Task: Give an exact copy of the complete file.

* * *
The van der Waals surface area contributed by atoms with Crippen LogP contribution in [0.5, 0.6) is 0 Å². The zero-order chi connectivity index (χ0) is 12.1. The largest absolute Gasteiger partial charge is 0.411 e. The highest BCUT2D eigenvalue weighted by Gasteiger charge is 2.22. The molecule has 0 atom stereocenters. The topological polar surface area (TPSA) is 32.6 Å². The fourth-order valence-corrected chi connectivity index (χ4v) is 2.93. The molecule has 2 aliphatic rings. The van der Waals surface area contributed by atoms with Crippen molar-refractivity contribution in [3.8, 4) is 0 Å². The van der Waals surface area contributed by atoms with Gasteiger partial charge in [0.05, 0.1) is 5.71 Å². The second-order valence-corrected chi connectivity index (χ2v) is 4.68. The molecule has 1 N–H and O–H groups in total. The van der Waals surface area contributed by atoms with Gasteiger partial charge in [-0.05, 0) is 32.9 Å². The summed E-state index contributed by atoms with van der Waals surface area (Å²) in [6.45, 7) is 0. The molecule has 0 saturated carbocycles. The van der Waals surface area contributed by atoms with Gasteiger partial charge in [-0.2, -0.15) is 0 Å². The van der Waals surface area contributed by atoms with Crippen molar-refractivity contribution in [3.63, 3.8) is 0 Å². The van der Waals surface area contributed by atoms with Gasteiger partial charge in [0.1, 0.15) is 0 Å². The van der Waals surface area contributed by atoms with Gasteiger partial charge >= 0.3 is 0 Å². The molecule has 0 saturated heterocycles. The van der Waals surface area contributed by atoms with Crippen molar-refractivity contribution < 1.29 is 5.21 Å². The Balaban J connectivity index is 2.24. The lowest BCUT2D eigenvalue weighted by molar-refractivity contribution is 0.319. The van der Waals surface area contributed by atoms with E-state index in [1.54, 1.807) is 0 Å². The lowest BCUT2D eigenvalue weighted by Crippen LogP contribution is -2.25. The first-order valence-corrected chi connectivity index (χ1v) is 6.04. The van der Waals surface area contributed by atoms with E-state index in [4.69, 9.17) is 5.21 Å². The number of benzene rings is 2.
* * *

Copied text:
The van der Waals surface area contributed by atoms with Crippen LogP contribution in [0.5, 0.6) is 0 Å². The zero-order chi connectivity index (χ0) is 12.1. The largest absolute Gasteiger partial charge is 0.411 e. The highest BCUT2D eigenvalue weighted by Gasteiger charge is 2.22. The molecule has 0 atom stereocenters. The topological polar surface area (TPSA) is 32.6 Å². The fourth-order valence-corrected chi connectivity index (χ4v) is 2.93. The molecule has 2 aliphatic rings. The van der Waals surface area contributed by atoms with Crippen molar-refractivity contribution in [3.8, 4) is 0 Å². The van der Waals surface area contributed by atoms with Gasteiger partial charge in [0.05, 0.1) is 5.71 Å². The second-order valence-corrected chi connectivity index (χ2v) is 4.68. The molecule has 1 N–H and O–H groups in total. The van der Waals surface area contributed by atoms with Gasteiger partial charge in [-0.05, 0) is 32.9 Å². The summed E-state index contributed by atoms with van der Waals surface area (Å²) in [6.45, 7) is 0. The molecule has 0 saturated carbocycles. The van der Waals surface area contributed by atoms with Gasteiger partial charge in [-0.2, -0.15) is 0 Å². The van der Waals surface area contributed by atoms with Crippen molar-refractivity contribution in [3.63, 3.8) is 0 Å². The van der Waals surface area contributed by atoms with Gasteiger partial charge in [0.1, 0.15) is 0 Å². The van der Waals surface area contributed by atoms with Gasteiger partial charge >= 0.3 is 0 Å². The molecule has 0 saturated heterocycles. The van der Waals surface area contributed by atoms with Crippen molar-refractivity contribution < 1.29 is 5.21 Å². The Balaban J connectivity index is 2.24. The lowest BCUT2D eigenvalue weighted by molar-refractivity contribution is 0.319. The van der Waals surface area contributed by atoms with E-state index in [1.54, 1.807) is 0 Å². The lowest BCUT2D eigenvalue weighted by Crippen LogP contribution is -2.25. The first-order valence-corrected chi connectivity index (χ1v) is 6.04. The van der Waals surface area contributed by atoms with E-state index in [4.69, 9.17) is 5.21 Å². The number of benzene rings is 2.